The volatile qualifier

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What is the volatile qualifier?

The volatile qualifier is not often used, but it is worth being aware that it exists. C/C++ compilers do a great amount of optimizations when they compile C/C++ code to binary. Those optimizations might drastically change the nature of the code (But not its result). For example, a variable might be stored in a processor register only instead of the memory of the computer (In that case, it does not have a memory address. Therefore, the compiler may optimize a variable that way only if there is no line of code retrieving the address of the variable. Also, the variable must fit in a register). By defining a variable as volatile, the variable is guaranteed to be stored in the computer memory and all operations that change its value will directly assign its memory location with it (Instead of keeping it in a register or using its value instead, for example). Also, all operations on a volatile variable will be executed in the order they have been coded. For example, let us say we add the number 5 to a variable and then we add 7 to it. No matter the order those operations are executed in (var+5+7 or var+7+5), the result will be the same, so the compiler may decide to change the order of execution if it considers it is better. However, that may not happen with volatile variables.

Defining a volatile variable

A variable is defined as volatile by putting the keyword volatile, in its definition, before its type.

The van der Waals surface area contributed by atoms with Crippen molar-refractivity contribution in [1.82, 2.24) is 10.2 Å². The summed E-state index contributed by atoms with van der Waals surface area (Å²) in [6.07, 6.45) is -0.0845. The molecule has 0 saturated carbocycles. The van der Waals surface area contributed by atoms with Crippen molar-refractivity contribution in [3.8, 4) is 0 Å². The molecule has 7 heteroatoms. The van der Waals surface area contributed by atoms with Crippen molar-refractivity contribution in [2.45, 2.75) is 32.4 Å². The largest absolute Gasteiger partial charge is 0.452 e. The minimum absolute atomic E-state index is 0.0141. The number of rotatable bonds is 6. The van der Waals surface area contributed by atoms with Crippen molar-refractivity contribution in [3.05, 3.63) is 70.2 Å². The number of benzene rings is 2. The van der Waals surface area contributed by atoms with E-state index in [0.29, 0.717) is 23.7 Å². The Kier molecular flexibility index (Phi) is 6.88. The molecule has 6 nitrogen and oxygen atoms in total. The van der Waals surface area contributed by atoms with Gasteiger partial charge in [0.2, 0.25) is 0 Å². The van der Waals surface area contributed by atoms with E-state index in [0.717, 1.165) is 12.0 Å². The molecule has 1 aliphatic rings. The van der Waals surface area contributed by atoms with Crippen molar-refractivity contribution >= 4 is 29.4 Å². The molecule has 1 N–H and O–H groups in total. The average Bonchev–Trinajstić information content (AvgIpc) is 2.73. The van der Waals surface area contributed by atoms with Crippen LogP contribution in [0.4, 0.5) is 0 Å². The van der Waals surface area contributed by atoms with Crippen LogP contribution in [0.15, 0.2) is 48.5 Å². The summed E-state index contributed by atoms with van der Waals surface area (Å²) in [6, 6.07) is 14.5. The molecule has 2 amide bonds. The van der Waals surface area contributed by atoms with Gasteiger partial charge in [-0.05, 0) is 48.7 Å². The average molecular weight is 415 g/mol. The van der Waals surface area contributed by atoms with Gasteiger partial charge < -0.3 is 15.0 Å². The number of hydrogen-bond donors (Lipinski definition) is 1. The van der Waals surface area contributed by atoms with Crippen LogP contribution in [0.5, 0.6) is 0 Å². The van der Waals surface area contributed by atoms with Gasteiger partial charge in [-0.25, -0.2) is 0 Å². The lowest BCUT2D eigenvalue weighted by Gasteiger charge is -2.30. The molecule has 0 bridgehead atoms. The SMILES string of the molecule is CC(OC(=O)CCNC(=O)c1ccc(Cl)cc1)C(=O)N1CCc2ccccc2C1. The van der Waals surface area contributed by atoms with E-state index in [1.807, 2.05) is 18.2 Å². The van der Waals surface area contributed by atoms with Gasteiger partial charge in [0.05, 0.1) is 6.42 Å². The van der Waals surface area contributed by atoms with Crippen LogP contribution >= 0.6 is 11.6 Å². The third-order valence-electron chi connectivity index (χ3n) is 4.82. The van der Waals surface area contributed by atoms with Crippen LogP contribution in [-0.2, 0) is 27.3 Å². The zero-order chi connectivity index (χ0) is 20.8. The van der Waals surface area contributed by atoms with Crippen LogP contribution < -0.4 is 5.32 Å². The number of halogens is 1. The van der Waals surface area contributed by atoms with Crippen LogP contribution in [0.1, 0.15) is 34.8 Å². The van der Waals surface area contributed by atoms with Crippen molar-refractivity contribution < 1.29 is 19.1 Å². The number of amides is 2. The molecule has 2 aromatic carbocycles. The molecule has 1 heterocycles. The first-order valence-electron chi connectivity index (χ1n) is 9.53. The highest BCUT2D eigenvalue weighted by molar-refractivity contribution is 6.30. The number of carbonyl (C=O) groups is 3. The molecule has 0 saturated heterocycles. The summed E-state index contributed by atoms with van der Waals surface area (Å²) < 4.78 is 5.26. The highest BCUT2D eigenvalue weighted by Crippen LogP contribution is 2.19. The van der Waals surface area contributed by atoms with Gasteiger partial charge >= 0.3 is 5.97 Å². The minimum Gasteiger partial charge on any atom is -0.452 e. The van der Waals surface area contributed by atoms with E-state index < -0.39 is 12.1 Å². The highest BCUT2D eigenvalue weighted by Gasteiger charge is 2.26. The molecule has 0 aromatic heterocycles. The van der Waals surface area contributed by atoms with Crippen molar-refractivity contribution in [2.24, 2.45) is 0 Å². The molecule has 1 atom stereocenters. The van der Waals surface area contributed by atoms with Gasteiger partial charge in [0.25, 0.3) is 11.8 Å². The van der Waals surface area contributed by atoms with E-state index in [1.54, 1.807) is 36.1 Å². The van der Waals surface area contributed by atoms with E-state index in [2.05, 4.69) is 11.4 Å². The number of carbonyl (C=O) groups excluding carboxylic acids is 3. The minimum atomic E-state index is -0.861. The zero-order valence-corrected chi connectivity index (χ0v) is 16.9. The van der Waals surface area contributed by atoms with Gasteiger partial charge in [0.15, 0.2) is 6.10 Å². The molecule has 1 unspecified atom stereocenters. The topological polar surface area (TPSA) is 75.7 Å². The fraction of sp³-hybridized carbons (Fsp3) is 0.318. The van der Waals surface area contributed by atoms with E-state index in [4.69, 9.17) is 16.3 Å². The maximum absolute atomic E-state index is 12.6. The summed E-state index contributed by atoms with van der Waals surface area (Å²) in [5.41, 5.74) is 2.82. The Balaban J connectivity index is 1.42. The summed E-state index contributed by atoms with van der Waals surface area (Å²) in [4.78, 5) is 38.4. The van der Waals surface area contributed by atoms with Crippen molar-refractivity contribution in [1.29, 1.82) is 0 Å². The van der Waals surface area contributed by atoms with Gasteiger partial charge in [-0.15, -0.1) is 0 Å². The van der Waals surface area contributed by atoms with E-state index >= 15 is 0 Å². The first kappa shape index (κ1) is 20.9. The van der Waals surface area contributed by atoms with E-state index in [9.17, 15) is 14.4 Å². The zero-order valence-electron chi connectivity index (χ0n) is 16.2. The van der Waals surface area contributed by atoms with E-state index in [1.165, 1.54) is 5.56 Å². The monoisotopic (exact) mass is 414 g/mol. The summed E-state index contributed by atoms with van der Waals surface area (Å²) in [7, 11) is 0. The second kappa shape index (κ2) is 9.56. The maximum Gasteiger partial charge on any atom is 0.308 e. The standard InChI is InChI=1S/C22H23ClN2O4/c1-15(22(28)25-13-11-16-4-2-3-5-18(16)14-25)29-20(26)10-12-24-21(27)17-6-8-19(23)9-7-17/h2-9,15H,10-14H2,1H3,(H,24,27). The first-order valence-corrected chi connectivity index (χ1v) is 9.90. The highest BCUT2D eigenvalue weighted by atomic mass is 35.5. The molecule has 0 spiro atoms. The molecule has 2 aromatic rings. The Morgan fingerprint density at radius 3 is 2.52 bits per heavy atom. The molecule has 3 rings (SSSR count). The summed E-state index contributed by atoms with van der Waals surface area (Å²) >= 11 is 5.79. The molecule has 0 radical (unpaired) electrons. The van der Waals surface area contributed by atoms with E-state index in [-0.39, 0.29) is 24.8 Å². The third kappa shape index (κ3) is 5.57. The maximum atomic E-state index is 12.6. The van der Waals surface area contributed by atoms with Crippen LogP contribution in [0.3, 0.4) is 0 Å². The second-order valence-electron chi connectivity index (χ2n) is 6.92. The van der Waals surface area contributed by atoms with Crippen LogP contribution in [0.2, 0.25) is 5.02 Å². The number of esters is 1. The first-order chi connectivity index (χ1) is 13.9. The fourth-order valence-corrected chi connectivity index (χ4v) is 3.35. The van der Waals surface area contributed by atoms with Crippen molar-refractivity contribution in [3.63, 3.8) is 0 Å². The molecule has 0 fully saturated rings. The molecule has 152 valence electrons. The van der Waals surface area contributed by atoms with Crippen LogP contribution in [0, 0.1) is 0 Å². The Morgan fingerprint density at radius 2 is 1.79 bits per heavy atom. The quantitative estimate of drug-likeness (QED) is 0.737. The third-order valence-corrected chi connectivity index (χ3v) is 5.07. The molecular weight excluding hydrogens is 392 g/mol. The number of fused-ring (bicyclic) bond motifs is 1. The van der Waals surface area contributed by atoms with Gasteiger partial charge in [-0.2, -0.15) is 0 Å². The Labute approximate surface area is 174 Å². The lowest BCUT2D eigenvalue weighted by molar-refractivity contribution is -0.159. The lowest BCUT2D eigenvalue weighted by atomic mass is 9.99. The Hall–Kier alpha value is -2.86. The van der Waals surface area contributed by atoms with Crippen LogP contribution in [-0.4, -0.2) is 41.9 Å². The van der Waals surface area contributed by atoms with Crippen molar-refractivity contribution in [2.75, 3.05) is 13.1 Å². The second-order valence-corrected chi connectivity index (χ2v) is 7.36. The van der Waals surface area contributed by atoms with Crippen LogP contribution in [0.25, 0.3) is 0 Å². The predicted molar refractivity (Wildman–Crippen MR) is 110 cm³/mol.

For example, in the code below:

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int main() { int var = 50; volatile int var2 = 50; var2 += var; return 0; }

The variable var2 is guaranteed to be stored in the memory, but var might be replaced by its value, so the code above could be optimized as:

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int main() { volatile int var2 = 50; var2 += 50; return 0; }

When is the volatile qualifier useful? Let us see an example:

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int main() { char n = 25, n2 = 30; char * ptr = &n; return 0; }

Here, the address of the variable n has been retrieved, so we know it will be stored in the memory. Since n2 has been declared after n and they both weight 1 byte, we could assume n2 is stored in the memory address following the address of n. We could then try the following to change the value of n2:

ptr[1] = 100;

However, in that case, the variable n2 is actually not guaranteed to be stored in the memory. The variable n2 is not an array or a structure (That would not fit in a register) and its address has not been retrieved using the & operator, so it might be stored in a register instead of the memory (Or it might even be removed for the outputted binary code since it is not directly used). If this is the case, the line above change a memory location where we do not know what there is. To make sure that does not happen, a solution would be to declare n2 as a volatile variable.

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int main() { char n = 25; voltile char n2 = 30; char * ptr = &n; ptr[1] = 100; // "n2" is set to 100. return 0; }

Note that accessing n2 that way is not a good practice. It has been done simply to illustrate the volatile qualifier.